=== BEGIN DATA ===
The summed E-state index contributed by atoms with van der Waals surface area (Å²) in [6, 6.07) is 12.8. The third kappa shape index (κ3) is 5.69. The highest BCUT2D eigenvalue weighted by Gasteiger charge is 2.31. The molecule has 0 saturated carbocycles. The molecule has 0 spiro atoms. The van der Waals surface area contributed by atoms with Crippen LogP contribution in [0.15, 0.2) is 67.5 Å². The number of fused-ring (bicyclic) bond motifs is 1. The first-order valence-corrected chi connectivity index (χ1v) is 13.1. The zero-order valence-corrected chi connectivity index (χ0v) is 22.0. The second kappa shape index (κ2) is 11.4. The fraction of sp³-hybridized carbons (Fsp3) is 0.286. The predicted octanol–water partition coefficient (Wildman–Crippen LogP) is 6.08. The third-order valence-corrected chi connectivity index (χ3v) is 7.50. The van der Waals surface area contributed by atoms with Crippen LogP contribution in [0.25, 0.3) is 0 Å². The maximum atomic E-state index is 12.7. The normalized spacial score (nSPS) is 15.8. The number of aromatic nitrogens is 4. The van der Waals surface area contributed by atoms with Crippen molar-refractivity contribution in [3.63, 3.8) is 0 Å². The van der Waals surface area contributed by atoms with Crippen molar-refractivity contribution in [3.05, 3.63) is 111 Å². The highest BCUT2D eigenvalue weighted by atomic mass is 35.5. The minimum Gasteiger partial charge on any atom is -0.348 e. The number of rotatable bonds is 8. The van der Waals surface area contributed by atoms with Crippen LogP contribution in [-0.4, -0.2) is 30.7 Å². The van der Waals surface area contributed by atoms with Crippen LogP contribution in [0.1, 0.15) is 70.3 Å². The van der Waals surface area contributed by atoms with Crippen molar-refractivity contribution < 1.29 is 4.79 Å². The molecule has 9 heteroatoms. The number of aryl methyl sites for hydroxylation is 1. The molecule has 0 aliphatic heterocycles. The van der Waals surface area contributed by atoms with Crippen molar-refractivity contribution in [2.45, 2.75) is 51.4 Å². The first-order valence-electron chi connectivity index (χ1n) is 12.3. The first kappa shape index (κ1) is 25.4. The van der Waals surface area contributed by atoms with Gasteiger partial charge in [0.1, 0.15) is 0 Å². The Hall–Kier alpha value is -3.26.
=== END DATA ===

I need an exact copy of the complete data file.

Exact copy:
The summed E-state index contributed by atoms with van der Waals surface area (Å²) in [6, 6.07) is 12.8. The third kappa shape index (κ3) is 5.69. The highest BCUT2D eigenvalue weighted by Gasteiger charge is 2.31. The molecule has 0 saturated carbocycles. The molecule has 0 spiro atoms. The van der Waals surface area contributed by atoms with Crippen LogP contribution in [0.15, 0.2) is 67.5 Å². The number of fused-ring (bicyclic) bond motifs is 1. The first-order valence-corrected chi connectivity index (χ1v) is 13.1. The zero-order valence-corrected chi connectivity index (χ0v) is 22.0. The second kappa shape index (κ2) is 11.4. The fraction of sp³-hybridized carbons (Fsp3) is 0.286. The predicted octanol–water partition coefficient (Wildman–Crippen LogP) is 6.08. The third-order valence-corrected chi connectivity index (χ3v) is 7.50. The van der Waals surface area contributed by atoms with Crippen LogP contribution in [0.25, 0.3) is 0 Å². The maximum atomic E-state index is 12.7. The normalized spacial score (nSPS) is 15.8. The number of aromatic nitrogens is 4. The van der Waals surface area contributed by atoms with Crippen molar-refractivity contribution in [3.63, 3.8) is 0 Å². The van der Waals surface area contributed by atoms with Crippen molar-refractivity contribution in [3.05, 3.63) is 111 Å². The highest BCUT2D eigenvalue weighted by atomic mass is 35.5. The minimum Gasteiger partial charge on any atom is -0.348 e. The number of rotatable bonds is 8. The van der Waals surface area contributed by atoms with Crippen LogP contribution in [-0.4, -0.2) is 30.7 Å². The van der Waals surface area contributed by atoms with Crippen LogP contribution in [0.1, 0.15) is 70.3 Å². The van der Waals surface area contributed by atoms with Crippen molar-refractivity contribution < 1.29 is 4.79 Å². The molecule has 9 heteroatoms. The number of aryl methyl sites for hydroxylation is 1. The molecule has 0 aliphatic heterocycles. The van der Waals surface area contributed by atoms with Crippen molar-refractivity contribution in [2.45, 2.75) is 51.4 Å². The first-order valence-electron chi connectivity index (χ1n) is 12.3. The first kappa shape index (κ1) is 25.4. The van der Waals surface area contributed by atoms with Gasteiger partial charge in [0.1, 0.15) is 0 Å². The Hall–Kier alpha value is -3.26.